I have a confession to make. Despite writing hundreds of blog posts that tear into creationist arguments and show the hypocrisy of many verbal attacks on atheists, I’ve never read any of the awareness-raising books by Sam Harris, Christopher Hitchens or even Richard Dawkins’ blockbuster The God Delusion. Sure, I did pick up copies at the local bookstore and leafed through them to see if anything jumped out at me and caught my eye and what I noticed were either primarily philosophical arguments or conclusions to which I came to as a teenager. This is not to say that the books in question don’t have their merits, but for me, they were preaching to the choir. It’s nice to know you’re not alone in your ideas but that assurance doesn’t need to be constant.
Another problem with a number of popular atheist books is their constant ventures into philosophy, the tired, old stomping ground of anyone who thinks he has a profound idea and wants to discuss it without having to base the case on real world evidence and observations. But why should the people who understand that we’re not as knowledgeable as any human could be after reading a book or two and look for tangible evidence as a means to understand the world around them have to plunge into this rhetorical morass? Why not just stick to science and the facts? Why not just let the Chris Mooneys, the Terry Eagletons, the Nicholas Wades and the Karen Armstrongs of the world waft in the clouds while staying planted on terra firma to deal with the tangibles and observables? It’s fun to dream and ask what if, but you also need evidence to go with your big ideas.
And it’s at this point when post-modernists perk up and bring forth their epistemological noise. How could you know anything for sure? Don’t you know that everyone’s opinions are valid? Science is just a belief too and all the conclusions you get from your evidence are just your dogmas. It’s as if with each quote they’re trying to be as obtuse and metaphysical as possible, crafting shallow arguments and infusing them with enough rhetoric and high brow terminology to make them sound profound and insightful. I wonder how they could function in the real world if they really thought this way all the time. Did they wake up or do they believe they just woke up? Did they drink a cup of coffee or do they simply believe they drank something and it’s their belief that courses through their bloodstream to make them more alert? Did they go to work or do they just do something which may look like work to an outside observer? It’s this level of ridiculous, over the top doubt in everything that led Descrates to come up with his infamous brain in a jar conjecture best summarized in the Matrix trilogy.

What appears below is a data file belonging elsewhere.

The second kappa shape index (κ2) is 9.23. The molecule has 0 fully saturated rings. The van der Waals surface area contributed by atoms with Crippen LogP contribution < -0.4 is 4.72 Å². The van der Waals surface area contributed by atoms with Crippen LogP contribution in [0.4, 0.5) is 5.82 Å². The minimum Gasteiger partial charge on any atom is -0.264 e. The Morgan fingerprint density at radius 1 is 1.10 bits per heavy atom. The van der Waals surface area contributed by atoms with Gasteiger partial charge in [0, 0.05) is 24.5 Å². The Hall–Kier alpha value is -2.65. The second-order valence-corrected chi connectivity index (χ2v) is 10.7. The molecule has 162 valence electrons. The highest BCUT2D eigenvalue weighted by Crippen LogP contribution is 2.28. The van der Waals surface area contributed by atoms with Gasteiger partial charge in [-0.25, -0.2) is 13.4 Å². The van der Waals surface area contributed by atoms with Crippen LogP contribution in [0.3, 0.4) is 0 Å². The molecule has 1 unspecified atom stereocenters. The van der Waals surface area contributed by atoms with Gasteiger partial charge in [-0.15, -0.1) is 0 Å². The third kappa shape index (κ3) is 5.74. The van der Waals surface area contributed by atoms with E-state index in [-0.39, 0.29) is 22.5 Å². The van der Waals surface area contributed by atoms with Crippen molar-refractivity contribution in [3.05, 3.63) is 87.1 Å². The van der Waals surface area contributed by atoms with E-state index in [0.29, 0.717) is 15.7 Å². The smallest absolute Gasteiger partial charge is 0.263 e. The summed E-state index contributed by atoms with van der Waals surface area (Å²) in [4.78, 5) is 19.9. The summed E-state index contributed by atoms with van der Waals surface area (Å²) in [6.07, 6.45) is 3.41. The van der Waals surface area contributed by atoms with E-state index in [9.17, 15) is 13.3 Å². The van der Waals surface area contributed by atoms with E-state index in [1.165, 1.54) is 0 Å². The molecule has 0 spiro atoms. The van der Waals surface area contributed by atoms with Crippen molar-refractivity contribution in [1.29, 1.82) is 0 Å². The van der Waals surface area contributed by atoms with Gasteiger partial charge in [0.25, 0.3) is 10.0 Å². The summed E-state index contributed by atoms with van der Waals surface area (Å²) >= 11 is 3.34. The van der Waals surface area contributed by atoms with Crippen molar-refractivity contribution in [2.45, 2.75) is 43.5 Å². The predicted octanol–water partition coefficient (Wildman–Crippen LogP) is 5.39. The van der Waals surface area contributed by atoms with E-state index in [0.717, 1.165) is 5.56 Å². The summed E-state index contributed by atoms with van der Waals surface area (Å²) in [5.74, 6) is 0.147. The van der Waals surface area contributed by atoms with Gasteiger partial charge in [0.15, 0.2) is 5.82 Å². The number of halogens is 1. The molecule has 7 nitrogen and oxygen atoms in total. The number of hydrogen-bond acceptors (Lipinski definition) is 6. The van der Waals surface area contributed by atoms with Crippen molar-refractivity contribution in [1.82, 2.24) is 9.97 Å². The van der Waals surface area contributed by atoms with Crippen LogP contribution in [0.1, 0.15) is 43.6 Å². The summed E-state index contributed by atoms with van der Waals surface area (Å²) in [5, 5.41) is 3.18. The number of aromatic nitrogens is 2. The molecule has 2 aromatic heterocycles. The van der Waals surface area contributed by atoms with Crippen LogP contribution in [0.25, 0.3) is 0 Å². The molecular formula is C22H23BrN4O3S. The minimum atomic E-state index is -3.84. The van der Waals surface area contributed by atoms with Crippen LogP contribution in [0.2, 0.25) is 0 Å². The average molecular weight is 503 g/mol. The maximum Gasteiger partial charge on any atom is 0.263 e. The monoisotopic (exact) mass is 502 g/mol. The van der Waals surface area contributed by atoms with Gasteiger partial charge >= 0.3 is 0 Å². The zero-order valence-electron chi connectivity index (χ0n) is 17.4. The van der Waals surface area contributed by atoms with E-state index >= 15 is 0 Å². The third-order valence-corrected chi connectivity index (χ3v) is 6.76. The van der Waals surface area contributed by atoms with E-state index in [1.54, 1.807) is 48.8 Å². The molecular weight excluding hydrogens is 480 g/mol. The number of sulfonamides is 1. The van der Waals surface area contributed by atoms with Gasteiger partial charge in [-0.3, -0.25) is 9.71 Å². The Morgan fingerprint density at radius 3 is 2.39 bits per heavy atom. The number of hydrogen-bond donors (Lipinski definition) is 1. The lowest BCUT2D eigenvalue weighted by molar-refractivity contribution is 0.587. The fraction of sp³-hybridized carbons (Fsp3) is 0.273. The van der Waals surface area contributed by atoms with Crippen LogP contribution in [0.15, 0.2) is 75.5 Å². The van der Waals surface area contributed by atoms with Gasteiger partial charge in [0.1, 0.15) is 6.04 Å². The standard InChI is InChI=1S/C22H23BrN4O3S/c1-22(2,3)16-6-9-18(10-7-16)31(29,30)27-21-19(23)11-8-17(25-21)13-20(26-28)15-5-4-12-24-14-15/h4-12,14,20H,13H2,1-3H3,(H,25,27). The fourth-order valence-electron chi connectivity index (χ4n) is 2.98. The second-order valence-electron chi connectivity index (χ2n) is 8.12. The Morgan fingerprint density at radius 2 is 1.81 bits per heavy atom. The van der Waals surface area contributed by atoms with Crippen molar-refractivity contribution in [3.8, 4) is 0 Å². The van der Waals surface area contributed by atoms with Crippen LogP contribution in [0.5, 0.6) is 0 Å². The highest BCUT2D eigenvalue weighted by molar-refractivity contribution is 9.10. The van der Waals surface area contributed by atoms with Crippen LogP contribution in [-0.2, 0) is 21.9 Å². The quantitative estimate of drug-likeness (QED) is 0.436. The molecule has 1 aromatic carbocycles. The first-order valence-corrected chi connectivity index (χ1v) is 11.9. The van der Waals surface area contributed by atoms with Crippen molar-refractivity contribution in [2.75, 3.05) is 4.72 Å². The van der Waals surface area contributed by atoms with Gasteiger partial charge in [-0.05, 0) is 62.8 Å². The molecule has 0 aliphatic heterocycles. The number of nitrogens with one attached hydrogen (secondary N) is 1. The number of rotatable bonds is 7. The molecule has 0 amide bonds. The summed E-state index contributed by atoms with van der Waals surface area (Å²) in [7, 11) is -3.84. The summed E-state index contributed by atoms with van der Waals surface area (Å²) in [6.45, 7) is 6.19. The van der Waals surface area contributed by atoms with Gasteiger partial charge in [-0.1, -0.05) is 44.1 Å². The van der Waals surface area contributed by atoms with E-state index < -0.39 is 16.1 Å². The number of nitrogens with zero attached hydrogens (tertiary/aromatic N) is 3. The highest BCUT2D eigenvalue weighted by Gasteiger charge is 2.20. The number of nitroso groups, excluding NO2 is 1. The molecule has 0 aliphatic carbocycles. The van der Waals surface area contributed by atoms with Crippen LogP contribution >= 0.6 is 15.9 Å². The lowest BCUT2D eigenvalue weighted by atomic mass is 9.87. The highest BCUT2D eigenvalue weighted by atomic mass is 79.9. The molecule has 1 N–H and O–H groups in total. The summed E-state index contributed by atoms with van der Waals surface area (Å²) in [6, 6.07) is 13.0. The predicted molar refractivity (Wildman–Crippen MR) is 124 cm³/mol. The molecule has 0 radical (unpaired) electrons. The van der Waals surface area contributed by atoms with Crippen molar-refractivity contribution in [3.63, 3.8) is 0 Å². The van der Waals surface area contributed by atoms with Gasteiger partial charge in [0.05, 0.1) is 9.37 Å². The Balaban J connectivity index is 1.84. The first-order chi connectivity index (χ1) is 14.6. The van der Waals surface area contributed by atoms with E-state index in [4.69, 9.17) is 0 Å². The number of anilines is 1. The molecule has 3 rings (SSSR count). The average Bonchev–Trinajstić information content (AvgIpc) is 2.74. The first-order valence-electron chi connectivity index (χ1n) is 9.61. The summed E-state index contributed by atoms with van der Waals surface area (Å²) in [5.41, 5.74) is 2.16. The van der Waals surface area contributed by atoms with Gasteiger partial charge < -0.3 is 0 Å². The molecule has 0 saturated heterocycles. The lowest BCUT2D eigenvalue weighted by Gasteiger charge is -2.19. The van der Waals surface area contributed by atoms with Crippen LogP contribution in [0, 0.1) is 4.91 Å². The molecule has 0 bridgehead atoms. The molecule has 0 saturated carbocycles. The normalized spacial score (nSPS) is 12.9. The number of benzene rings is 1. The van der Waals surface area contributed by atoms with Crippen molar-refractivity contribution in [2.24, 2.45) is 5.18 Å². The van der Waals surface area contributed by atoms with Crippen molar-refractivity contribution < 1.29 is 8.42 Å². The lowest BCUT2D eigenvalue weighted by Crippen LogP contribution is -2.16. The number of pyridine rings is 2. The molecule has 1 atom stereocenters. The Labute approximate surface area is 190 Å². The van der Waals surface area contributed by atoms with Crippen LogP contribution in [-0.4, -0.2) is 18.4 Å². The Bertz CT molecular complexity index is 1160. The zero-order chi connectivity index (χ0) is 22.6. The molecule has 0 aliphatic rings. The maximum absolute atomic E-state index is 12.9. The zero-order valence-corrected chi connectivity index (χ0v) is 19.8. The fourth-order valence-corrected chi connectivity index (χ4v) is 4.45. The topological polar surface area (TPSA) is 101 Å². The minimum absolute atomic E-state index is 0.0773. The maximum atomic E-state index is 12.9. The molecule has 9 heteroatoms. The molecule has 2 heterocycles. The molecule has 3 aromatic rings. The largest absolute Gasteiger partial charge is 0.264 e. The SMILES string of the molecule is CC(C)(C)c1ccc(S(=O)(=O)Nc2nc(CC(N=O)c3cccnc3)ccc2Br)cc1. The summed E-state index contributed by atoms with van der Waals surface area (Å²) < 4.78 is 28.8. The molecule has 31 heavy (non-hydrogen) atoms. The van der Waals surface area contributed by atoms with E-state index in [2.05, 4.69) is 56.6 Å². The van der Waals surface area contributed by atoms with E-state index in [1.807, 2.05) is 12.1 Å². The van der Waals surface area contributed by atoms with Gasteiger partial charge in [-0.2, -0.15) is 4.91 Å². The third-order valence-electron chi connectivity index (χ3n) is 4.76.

When we step down from their mental ivory towers and really think about it, the assertion that science is just a belief or another way of creating dogmas is monstrously stupid. Simply put, if you believe in science, you have no idea what science is. You don’t believe that that there’s a couch in a coffee shop. You see it there. You can touch it, move it, smell it and it won’t suddenly vanish into thin air when you look away. You don’t believe in the sky being blue on a sunny day, you just look up and see it. And when was the last time that you believed in the existence of cars and planes? Looking at what’s out there, taking note of it, studying its properties based on what you can see, touch and smell is science. I never say that I believe in evolution because it’s a ridiculous thing to say. Instead, I looked at the available evidence on the subject and agreed that yes, this is the best way to explain how life came to be the way it is on this planet based on the available data.
The post-modernists can complain about the limitations of our senses and our technology but what seems to be lost on them is the cardinal rule of the scientific thought process. If you have no proof for it, you can’t insist that it’s real or objective. Because we don’t know something, we can’t randomly jam anything we want in there and pretend it’s a good idea. And this is exactly what we do when we involve deities for which we don’t have a shred of proof into processes we otherwise understand and want to explore in farther depth. To equate a way to describe the natural world through objective means with simply inserting one’s own opinion in the gaps of our knowledge and chalk both up to belief is an absurd assertion that can only be made by people who don’t understand the nature of science and can’t wrap their minds around the fact that it’s simply a methodology by which people accumulate and connect facts, not a set of answers to questions or ready made opinions.